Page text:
CHICAGO—A routine conference of medical professionals turned unexpectedly dramatic Thursday night as Dr. Richard Kimble, eminent vascular surgeon and subject of an intense local manhunt, disrupted the downtown Chicago event to accuse a colleague, and by extension pharmaceutical titan Devlin MacGregor, of malfeasance in drug-testing protocol.

The visibly angry Kimble, convicted last month of his wife’s murder and now a fugitive from justice, shouted for roughly a minute at the event’s keynote speaker, Dr. Charles Nichols, seemingly alleging a widespread conspiracy to deceive countless doctors, pharmacists, and patients.

“You changed the samples,” Kimble said to Nichols after interrupting his speech to the prestigious gathering of the International Association of Cardiologists in the Chicago Hilton’s grand ballroom. “Didn’t you?”

According to witnesses, Dr. Nichols had just begun explaining the benefits of an exciting new arterial plaque-reducing drug when Kimble, neatly dressed and groomed but bleeding from the corner of his mouth, approached the dais and asked Nichols, “You almost got away with it, didn’t you?” with an attitude witnesses described as “controlled, simmering rage.”

Dr. Kimble, who has been the object of an intense local manhunt.

“I know all about it; I can prove it,” Kimble continued before apparently accusing Nichols of doctoring test materials to hide adverse effects of Provasic, the drug in question, in the wake of the death last summer of Devlin MacGregor chief Alec Lentz. “You switched the samples and the pathology reports.”

Added Kimble, “Did you kill Lentz, too?”

Though medical professionals at the conference described themselves as initially shocked and fearful that an escaped criminal was among them, many told reporters they nonetheless grew increasingly intrigued by Kimble’s claims regarding the supposedly successful test and forthcoming high-profile release of Provasic.

According to sources, many audibly gasped as the discussion nearly came to blows on the floor of the ballroom.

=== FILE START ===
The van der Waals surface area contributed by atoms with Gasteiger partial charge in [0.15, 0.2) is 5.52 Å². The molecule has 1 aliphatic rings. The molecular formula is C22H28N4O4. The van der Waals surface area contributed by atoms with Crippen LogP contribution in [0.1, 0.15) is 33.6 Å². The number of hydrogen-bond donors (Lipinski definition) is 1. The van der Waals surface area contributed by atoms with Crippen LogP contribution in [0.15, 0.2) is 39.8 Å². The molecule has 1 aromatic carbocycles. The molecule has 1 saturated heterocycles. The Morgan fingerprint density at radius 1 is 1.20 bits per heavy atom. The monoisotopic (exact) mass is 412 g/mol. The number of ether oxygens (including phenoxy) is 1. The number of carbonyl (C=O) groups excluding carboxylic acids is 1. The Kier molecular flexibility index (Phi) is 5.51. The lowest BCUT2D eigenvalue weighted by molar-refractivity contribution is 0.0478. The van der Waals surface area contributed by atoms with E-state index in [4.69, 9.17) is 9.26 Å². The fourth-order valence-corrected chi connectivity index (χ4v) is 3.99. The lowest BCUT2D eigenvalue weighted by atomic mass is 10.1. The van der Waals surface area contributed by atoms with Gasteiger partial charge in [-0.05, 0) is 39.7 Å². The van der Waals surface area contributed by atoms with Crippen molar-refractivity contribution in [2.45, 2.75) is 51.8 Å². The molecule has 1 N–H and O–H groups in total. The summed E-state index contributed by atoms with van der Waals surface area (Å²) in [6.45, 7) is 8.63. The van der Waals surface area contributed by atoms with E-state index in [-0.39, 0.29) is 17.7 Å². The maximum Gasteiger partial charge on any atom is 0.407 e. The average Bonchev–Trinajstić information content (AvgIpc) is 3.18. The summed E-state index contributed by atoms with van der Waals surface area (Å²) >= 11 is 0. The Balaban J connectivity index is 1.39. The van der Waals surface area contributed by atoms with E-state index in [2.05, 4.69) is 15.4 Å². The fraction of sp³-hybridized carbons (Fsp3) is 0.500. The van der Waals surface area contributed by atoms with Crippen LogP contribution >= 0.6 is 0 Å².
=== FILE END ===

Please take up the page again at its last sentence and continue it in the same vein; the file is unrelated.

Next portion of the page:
While questions remain as to why a high-profile fugitive from justice would focus such strenuous effort on corporate crime and medical fraud even as local and federal authorities were converging on his location, all agreed that, if true, Kimble’s accusations would prove an industry-rocking bombshell.

“The whole scene was quite exciting and unexpected,” said Dr. Albert Schrader, chief vascular surgeon at Porter Adventist Hospital in Denver, who attended the symposium. “No one could have expected to see this ruined man—convicted of killing his wife before narrowly escaping the law’s reach—not only appear without warning before our very eyes, but also confront a trusted friend and colleague with accusations of an immoral and spectacularly illegal deception, all while the Chicago Police Department and U.S. Marshals were simultaneously closing in on him."

Sources reported that Kimble was last seen walking with Nichols into an adjoining room, repeating his claims as Nichols maintained a cool, dismissive demeanor.

The disturbance is only the latest incident in the sensational manhunt that began earlier this month when Dr. Kimble managed to flee incarceration after a premeditated riot triggered the crash of a prison bus carrying him to death row. In the days since his escape, sightings have been sparsely reported, but not until Saturday had there been any confirmed appearances of the uncommonly resourceful convicted murderer.

Kimble maintained his innocence throughout the high-profile murder trial, blaming the crime on a disabled intruder. However, law enforcement officials said Dr. Kimble’s guilt has been proven beyond a shadow of a doubt and is no longer in question.

“No, he’s not innocent; he was convicted,” Detective Kelly of the Chicago Police Department said at a recent press conference. “He was convicted in a court of law. He’s guilty.”

Asked for comment on Kimble’s professed innocence, Supervising Deputy Marshal Sam Gerard, the leader of the manhunt, expressed disinterest.

“I don’t care,” Gerard is reported to have said.

At press time, witnesses near the side room where Dr. Kimble and Dr. Nichols entered in order to continue their conversation reported noises of a possible physical confrontation involving shattered furniture, suggesting the confrontation may at this moment be escalating.

Portions of this article appeared in the Chicago Sun-Times.